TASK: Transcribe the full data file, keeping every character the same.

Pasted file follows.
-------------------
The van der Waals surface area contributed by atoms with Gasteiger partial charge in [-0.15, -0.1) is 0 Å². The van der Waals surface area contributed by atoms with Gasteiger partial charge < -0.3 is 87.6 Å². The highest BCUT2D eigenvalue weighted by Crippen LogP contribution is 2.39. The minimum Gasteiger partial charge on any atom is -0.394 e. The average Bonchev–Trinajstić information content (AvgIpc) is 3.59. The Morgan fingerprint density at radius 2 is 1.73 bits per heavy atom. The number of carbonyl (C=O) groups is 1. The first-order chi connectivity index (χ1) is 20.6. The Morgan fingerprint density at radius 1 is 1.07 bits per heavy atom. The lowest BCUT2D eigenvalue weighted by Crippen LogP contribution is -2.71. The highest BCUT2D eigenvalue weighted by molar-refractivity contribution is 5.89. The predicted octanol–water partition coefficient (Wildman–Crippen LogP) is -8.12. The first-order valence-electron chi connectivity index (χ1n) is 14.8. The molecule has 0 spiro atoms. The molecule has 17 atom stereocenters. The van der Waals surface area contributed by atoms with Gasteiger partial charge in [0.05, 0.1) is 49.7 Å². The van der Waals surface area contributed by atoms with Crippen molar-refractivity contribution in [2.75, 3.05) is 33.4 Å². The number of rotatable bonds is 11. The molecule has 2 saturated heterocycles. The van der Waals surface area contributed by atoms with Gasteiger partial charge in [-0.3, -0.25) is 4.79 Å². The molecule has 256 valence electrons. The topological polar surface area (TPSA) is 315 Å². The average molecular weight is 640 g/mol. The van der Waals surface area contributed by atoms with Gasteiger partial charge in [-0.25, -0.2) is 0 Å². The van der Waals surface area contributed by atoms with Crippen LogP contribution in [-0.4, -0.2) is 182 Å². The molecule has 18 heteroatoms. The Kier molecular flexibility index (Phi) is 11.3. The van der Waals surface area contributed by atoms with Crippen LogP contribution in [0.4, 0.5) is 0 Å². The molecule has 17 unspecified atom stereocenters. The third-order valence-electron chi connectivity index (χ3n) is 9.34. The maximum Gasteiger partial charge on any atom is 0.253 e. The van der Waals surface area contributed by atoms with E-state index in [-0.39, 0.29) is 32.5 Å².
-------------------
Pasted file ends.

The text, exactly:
The van der Waals surface area contributed by atoms with Gasteiger partial charge in [-0.15, -0.1) is 0 Å². The van der Waals surface area contributed by atoms with Gasteiger partial charge < -0.3 is 87.6 Å². The highest BCUT2D eigenvalue weighted by Crippen LogP contribution is 2.39. The minimum Gasteiger partial charge on any atom is -0.394 e. The average Bonchev–Trinajstić information content (AvgIpc) is 3.59. The Morgan fingerprint density at radius 2 is 1.73 bits per heavy atom. The number of carbonyl (C=O) groups is 1. The first-order chi connectivity index (χ1) is 20.6. The Morgan fingerprint density at radius 1 is 1.07 bits per heavy atom. The lowest BCUT2D eigenvalue weighted by Crippen LogP contribution is -2.71. The highest BCUT2D eigenvalue weighted by molar-refractivity contribution is 5.89. The predicted octanol–water partition coefficient (Wildman–Crippen LogP) is -8.12. The first-order valence-electron chi connectivity index (χ1n) is 14.8. The molecule has 0 spiro atoms. The molecule has 17 atom stereocenters. The van der Waals surface area contributed by atoms with Gasteiger partial charge in [0.05, 0.1) is 49.7 Å². The van der Waals surface area contributed by atoms with Crippen molar-refractivity contribution in [2.75, 3.05) is 33.4 Å². The number of rotatable bonds is 11. The molecule has 2 saturated heterocycles. The van der Waals surface area contributed by atoms with Gasteiger partial charge in [-0.3, -0.25) is 4.79 Å². The molecule has 256 valence electrons. The topological polar surface area (TPSA) is 315 Å². The average molecular weight is 640 g/mol. The van der Waals surface area contributed by atoms with Gasteiger partial charge in [-0.25, -0.2) is 0 Å². The van der Waals surface area contributed by atoms with Crippen LogP contribution in [-0.4, -0.2) is 182 Å². The molecule has 18 heteroatoms. The Kier molecular flexibility index (Phi) is 11.3. The van der Waals surface area contributed by atoms with Crippen LogP contribution in [0.4, 0.5) is 0 Å². The molecule has 17 unspecified atom stereocenters. The third-order valence-electron chi connectivity index (χ3n) is 9.34. The maximum Gasteiger partial charge on any atom is 0.253 e. The van der Waals surface area contributed by atoms with E-state index in [-0.39, 0.29) is 32.5 Å².